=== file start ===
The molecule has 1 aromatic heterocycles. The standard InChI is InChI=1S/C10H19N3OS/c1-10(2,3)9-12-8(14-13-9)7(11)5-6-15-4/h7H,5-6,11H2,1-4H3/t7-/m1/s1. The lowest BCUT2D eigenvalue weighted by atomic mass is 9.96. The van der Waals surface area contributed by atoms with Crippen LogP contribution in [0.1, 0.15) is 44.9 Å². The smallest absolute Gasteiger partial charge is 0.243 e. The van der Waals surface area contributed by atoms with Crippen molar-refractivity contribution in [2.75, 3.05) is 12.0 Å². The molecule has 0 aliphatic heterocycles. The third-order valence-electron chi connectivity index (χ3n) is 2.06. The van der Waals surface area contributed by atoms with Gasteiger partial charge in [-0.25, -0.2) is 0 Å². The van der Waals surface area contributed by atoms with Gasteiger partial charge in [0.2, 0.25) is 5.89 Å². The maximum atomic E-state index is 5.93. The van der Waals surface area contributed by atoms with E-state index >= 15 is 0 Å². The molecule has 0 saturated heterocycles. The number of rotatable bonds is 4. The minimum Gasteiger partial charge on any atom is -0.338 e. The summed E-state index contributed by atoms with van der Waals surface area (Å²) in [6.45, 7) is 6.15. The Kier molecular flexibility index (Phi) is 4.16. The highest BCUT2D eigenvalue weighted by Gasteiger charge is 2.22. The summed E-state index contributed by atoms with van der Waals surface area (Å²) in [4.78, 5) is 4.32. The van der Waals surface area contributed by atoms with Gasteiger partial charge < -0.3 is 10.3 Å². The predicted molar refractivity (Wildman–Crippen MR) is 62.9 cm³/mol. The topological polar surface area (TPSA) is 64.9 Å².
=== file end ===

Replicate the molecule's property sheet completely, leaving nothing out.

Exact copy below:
The molecule has 1 aromatic heterocycles. The standard InChI is InChI=1S/C10H19N3OS/c1-10(2,3)9-12-8(14-13-9)7(11)5-6-15-4/h7H,5-6,11H2,1-4H3/t7-/m1/s1. The lowest BCUT2D eigenvalue weighted by atomic mass is 9.96. The van der Waals surface area contributed by atoms with Crippen LogP contribution in [0.1, 0.15) is 44.9 Å². The smallest absolute Gasteiger partial charge is 0.243 e. The van der Waals surface area contributed by atoms with Crippen molar-refractivity contribution in [2.75, 3.05) is 12.0 Å². The molecule has 0 aliphatic heterocycles. The third-order valence-electron chi connectivity index (χ3n) is 2.06. The van der Waals surface area contributed by atoms with Gasteiger partial charge in [-0.25, -0.2) is 0 Å². The van der Waals surface area contributed by atoms with Gasteiger partial charge in [0.2, 0.25) is 5.89 Å². The maximum atomic E-state index is 5.93. The van der Waals surface area contributed by atoms with E-state index >= 15 is 0 Å². The molecule has 0 saturated heterocycles. The number of rotatable bonds is 4. The minimum Gasteiger partial charge on any atom is -0.338 e. The summed E-state index contributed by atoms with van der Waals surface area (Å²) in [6.45, 7) is 6.15. The Kier molecular flexibility index (Phi) is 4.16. The highest BCUT2D eigenvalue weighted by Gasteiger charge is 2.22. The summed E-state index contributed by atoms with van der Waals surface area (Å²) in [4.78, 5) is 4.32. The van der Waals surface area contributed by atoms with Gasteiger partial charge < -0.3 is 10.3 Å². The predicted molar refractivity (Wildman–Crippen MR) is 62.9 cm³/mol. The topological polar surface area (TPSA) is 64.9 Å².